Television - the ogre that is said to keep citizens at home in the evenings - is the toast of a London public house opened Oct 13 for one of the nation's biggest brewery companies.
GV. Muswell Hill PAN to group outside pub.
SV. Name "The John Baird" PAN to Leslio Mitchell at microphone.
LV. Group listen.
SV. Flag unfurled on pub sign.
CU. Pub sign uncovered.
LV.INT. Pictures on wall.
CU. "First untouched television photograph ever taken...1926"
CU. First television photograph as above.
CU. "Erection of first television transmitting aerial."
CU.ZOOM Into picture of above.
CU. "First talking picture to be televised....1929".
CU. Picture of talking picture film.
CU. "First transmitter".
CU. Diagram of above.
CU. "First disc transmitter."
CU. ZOOM Into picture of above.
TV. PAN. People in pub drink.
CU. Left to right: Mitchell and W.Taynton.
LV. Group left to right: Baird's co-workers Cecil Madden, Douglas Birkenshaw, Ben Clapp, Malcolm Baird (son), Anthony Bridgwater.
SCU. PAN Ditto.
CU. Malcolm Baird ZOOM into picture of first transmitter.
STV. People drink in pub.
Script is copyright Reuters Limited. All rights reserved
Background: Television - the ogre that is said to keep citizens at home in the evenings - is the toast of a London public house opened Oct 13 for one of the nation's biggest brewery companies. The toasting and the tippling is to John Baird, Scottish inventor of television after whom this public house is named.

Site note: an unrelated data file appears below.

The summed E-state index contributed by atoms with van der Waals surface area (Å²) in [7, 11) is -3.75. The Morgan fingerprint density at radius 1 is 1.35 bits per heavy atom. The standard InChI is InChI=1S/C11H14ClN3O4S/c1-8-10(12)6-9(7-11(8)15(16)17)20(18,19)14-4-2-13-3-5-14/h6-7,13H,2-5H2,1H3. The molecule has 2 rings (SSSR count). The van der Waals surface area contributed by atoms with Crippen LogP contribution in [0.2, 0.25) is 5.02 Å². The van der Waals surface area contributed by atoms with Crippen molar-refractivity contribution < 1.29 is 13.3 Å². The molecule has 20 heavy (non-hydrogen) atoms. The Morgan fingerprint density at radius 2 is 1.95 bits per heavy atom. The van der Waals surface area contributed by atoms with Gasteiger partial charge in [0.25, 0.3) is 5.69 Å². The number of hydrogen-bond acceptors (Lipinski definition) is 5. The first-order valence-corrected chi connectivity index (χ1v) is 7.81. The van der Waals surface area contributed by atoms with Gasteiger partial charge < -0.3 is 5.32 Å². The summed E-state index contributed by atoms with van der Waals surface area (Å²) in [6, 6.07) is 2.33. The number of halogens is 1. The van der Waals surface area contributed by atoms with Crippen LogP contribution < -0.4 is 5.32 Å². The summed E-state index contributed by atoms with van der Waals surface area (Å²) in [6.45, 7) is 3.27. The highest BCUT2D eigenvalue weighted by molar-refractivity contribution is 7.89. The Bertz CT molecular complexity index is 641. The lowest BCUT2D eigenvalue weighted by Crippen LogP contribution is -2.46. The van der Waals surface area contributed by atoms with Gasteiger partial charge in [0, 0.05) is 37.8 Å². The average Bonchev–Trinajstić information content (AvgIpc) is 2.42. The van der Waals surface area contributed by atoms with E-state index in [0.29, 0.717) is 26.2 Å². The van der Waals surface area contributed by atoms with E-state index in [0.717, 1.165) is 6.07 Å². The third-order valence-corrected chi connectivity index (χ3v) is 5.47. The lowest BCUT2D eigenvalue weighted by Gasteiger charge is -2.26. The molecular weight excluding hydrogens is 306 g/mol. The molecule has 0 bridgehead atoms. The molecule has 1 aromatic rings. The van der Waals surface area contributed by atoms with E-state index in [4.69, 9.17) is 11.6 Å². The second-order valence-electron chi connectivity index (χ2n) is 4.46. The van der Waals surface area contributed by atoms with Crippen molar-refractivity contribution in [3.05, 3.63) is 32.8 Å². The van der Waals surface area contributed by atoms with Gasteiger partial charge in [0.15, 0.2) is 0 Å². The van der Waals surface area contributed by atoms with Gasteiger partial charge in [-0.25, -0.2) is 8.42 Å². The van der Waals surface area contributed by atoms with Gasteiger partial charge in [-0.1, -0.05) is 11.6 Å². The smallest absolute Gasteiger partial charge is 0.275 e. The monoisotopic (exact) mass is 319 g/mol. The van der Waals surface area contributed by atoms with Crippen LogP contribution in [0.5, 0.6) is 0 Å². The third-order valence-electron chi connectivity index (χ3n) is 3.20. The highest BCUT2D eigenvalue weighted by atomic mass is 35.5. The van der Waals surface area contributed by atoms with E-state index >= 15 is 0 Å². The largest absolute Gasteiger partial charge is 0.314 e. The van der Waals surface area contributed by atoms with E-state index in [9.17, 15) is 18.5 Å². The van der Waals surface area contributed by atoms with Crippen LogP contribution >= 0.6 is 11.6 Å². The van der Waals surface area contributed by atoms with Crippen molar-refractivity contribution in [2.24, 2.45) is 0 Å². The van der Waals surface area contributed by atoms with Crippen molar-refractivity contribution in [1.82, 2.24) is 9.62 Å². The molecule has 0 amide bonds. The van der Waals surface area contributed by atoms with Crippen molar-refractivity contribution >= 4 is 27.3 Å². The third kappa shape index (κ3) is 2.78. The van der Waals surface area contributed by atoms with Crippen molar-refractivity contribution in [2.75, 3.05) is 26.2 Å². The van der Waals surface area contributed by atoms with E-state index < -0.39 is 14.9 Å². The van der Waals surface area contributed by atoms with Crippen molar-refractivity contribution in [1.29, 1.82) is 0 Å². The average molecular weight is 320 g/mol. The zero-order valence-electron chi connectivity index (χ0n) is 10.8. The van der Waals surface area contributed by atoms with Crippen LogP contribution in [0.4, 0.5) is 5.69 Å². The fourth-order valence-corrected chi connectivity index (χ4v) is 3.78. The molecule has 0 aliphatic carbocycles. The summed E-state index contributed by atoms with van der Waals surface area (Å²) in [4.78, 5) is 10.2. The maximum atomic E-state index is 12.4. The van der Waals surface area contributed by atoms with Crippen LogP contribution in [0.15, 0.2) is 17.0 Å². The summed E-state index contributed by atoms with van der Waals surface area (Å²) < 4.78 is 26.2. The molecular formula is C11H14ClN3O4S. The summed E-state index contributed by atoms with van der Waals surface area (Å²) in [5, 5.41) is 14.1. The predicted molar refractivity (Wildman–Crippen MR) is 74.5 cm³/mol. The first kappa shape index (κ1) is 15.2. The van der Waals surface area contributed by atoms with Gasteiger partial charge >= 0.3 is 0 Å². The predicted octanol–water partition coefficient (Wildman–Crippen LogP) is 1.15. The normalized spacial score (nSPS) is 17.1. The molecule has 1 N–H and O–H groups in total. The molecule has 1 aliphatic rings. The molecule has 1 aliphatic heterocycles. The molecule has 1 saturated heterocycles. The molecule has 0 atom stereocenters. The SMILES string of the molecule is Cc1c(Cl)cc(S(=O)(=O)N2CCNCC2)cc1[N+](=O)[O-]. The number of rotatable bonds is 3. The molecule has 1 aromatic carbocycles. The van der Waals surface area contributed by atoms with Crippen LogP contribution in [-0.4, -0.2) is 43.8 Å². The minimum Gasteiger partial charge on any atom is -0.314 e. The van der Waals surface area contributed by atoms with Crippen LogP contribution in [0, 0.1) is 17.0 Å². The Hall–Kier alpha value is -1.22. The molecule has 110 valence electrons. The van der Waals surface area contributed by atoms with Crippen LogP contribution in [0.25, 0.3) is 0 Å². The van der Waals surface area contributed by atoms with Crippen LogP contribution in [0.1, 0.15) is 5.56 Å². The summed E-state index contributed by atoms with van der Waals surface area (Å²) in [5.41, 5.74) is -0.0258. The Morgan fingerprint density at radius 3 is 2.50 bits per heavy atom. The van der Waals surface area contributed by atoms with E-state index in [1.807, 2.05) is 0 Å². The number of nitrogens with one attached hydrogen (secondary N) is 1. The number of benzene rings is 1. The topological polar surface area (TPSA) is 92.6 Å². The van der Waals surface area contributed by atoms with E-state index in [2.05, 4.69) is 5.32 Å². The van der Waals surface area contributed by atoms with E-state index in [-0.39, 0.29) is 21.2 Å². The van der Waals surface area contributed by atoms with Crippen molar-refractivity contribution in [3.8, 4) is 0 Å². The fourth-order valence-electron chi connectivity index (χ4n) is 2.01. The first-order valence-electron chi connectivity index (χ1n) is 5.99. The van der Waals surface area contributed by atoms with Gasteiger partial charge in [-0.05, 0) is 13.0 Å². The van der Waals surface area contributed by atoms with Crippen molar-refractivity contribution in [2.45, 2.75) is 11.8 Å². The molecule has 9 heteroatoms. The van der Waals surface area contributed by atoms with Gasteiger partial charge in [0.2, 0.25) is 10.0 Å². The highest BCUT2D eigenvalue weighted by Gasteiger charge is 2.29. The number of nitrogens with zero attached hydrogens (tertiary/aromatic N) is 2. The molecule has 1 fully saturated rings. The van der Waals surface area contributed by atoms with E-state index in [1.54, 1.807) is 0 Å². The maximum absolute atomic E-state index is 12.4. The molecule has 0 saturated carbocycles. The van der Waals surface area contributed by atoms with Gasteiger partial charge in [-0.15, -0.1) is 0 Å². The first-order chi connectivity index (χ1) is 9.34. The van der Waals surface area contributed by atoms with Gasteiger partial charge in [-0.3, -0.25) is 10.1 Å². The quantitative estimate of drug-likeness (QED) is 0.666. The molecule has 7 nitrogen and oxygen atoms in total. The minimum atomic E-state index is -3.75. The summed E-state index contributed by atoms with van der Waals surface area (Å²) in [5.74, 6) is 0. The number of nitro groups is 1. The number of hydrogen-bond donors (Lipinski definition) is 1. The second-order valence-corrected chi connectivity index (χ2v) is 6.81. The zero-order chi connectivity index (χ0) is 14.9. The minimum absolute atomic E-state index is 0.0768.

The new house is on Muswell Hill not far from the BBC studio first to transmit public television by the Baird system 1936. Among the partygoers at the house-warming were BBC television pioneers, John Baird's widow and scientist son Malcolm. TV personality Leslie Mitchell and William Taynton who as a small boy appeared on Baird's first experimental screen, were also there to celebrate the opening.
A permanent exhibition of photographs of Baird and pieces of his equipment ado??? the walls of the public house and a clock over the bar fireplace is in the shape of a TV screen.